John Gay

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John Gay
John Gay - Project Gutenberg eText 13790.jpg
After a sketch by Godfrey Kneller
Born(1685-06-30)30 June 1685
Barnstaple, England
Died4 December 1732(1732-12-04) (aged 47)
London, England
NationalityEnglish
Known for Poetry, drama, ballad opera
Notable work
The Beggar's Opera
Patron(s) William Pulteney, 1st Earl of Bath; The third Earl of Burlington; Charles Douglas, 3rd Duke of Queensberry; Prince William, Duke of Cumberland

John Gay (30 June 1685 – 4 December 1732) was an English poet and dramatist and member of the Scriblerus Club. He is best remembered for The Beggar's Opera (1728), a ballad opera. The characters, including Captain Macheath and Polly Peachum, became household names. [1]

Contents

Early life

Gay was born in Barnstaple, England, and was educated at the town's grammar school. On leaving school he was apprenticed to a silk mercer in London, but being weary, according to Samuel Johnson, "of either the restraint or the servility of his occupation", he soon returned to Barnstaple, where he was educated by his uncle, the Rev. John Hanmer, the nonconformist minister of the town. He then returned to London. [1]

Early career

The dedication of his Rural Sports (1713) to Alexander Pope was the beginning of a lasting friendship. In 1714, Gay wrote The Shepherd's Week, a series of six pastorals drawn from English rustic life. Pope had urged him to undertake this task in order to ridicule the Arcadian pastorals of Ambrose Philips, who had been praised by a short-lived contemporary publication The Guardian , to the neglect of Pope's claims as the first pastoral writer of the age and the true English Theocritus. Gay's pastorals achieved this goal and his ludicrous pictures of the English country lads and their loves were found to be entertaining on their own account. [1]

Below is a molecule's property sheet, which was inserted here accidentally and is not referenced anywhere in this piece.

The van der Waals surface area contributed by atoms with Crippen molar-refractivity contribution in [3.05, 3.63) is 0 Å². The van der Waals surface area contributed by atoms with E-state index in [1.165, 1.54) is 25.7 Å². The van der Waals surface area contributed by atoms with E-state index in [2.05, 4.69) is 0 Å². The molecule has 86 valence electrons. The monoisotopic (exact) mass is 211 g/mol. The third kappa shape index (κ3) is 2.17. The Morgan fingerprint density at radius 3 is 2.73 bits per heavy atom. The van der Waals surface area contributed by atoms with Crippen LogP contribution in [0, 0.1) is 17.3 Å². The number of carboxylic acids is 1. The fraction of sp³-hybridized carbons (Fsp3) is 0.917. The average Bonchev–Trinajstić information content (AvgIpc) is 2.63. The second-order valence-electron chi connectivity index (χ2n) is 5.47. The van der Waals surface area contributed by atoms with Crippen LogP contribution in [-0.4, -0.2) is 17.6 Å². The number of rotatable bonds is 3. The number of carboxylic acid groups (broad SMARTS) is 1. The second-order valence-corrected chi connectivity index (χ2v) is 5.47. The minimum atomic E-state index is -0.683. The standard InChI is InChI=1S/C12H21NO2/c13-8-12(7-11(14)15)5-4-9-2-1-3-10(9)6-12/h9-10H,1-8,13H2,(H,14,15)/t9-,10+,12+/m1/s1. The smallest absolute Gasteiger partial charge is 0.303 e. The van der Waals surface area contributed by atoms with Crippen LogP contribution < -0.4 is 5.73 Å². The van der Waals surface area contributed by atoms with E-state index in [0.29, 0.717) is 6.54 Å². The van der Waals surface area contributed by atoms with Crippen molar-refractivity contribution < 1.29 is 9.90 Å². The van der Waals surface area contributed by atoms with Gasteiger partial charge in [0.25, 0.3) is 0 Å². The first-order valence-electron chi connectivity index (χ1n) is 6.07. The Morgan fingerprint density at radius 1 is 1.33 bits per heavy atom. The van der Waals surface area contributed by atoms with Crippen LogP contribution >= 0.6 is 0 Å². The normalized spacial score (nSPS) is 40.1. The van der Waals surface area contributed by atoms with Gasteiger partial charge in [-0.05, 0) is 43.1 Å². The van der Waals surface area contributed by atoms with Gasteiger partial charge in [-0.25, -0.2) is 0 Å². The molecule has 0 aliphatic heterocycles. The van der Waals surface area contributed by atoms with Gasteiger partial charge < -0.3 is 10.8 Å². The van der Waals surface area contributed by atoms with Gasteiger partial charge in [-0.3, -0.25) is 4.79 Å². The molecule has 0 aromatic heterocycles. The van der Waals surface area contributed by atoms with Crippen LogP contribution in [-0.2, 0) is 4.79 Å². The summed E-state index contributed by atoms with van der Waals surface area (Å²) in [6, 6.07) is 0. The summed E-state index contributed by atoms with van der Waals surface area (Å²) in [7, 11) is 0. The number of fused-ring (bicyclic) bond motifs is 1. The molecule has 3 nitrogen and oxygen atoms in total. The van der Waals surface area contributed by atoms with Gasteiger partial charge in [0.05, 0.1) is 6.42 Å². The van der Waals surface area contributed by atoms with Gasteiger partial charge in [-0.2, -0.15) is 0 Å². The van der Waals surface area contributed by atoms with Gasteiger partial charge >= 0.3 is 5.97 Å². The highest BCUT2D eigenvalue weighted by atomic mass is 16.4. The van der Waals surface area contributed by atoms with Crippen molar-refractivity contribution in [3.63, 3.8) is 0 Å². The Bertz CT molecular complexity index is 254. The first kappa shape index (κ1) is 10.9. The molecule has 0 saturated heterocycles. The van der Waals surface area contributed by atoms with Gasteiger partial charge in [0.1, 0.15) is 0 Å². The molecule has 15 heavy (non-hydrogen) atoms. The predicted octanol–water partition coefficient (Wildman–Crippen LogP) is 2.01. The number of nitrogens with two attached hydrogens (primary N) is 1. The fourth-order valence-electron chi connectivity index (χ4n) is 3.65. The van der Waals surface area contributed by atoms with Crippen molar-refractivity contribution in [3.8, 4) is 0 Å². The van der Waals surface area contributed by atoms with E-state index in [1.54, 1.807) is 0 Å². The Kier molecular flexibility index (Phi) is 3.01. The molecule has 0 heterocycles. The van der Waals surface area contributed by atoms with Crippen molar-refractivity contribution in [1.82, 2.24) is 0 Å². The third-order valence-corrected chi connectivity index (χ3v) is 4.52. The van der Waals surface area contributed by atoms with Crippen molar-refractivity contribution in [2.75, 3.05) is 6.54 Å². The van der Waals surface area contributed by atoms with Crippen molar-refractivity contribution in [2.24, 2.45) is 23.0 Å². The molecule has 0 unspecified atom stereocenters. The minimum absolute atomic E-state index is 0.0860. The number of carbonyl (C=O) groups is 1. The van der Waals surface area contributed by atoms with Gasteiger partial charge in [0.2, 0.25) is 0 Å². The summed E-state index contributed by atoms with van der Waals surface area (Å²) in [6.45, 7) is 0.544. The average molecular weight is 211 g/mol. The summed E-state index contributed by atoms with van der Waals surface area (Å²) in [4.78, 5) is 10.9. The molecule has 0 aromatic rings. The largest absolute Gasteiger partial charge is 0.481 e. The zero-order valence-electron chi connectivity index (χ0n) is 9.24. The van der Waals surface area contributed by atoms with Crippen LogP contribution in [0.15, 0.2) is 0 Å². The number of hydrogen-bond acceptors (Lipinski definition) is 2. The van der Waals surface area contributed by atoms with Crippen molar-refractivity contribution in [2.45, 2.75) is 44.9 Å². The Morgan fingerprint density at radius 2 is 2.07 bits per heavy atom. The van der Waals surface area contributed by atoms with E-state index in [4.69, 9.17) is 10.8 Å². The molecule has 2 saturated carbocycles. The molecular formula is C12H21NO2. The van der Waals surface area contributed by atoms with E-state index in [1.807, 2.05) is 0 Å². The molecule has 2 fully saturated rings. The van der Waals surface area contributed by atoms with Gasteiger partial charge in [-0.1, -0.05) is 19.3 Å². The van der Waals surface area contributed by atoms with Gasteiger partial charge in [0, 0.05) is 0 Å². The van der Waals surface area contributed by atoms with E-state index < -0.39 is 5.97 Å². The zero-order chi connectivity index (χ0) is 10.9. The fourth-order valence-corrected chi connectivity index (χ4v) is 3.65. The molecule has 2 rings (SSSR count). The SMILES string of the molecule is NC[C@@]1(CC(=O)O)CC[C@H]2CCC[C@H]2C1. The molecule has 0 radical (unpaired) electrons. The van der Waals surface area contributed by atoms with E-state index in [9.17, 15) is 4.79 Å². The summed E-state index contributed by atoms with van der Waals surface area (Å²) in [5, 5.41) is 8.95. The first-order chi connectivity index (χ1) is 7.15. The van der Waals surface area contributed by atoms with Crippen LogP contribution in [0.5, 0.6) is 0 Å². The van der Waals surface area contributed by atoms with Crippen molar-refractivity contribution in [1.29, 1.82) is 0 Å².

Gay had just been appointed secretary to the British ambassador to the court of Hanover through the influence of Jonathan Swift when the death of Anne, Queen of Great Britain, three months later put an end to all his hopes of official employment. [1]

In 1715, probably with some help from Pope, he produced What D'Ye Call It?, a dramatic skit on contemporary tragedy, with special reference to Thomas Otway's Venice Preserv'd . It left the public so ignorant of its inner meaning that Lewis Theobald and Benjamin Griffin published a Complete Key to What D'Ye Call It to explain it. In 1716 appeared his Trivia, or the Art of Walking the Streets of London, a poem in three books, for which he acknowledged having received several hints from Swift. It contains graphic and humorous descriptions of the London of that period. It depicts the city with photographic accuracy, but also acts as a guide to the upper-class and upper-middle-class walkers of society. By taking a mock-heroic form, Gay's poem was able to poke fun at the notion of complete reformation of street civility while also proposing an idea of reform in terms of the attitude towards walking. In January 1717 he produced a comedy, Three Hours After Marriage , which was thought to be grossly indecent (without being amusing) and a failure. He had assistance from Pope and John Arbuthnot, but they allowed it to be assumed that Gay was the sole author. [1]

Patrons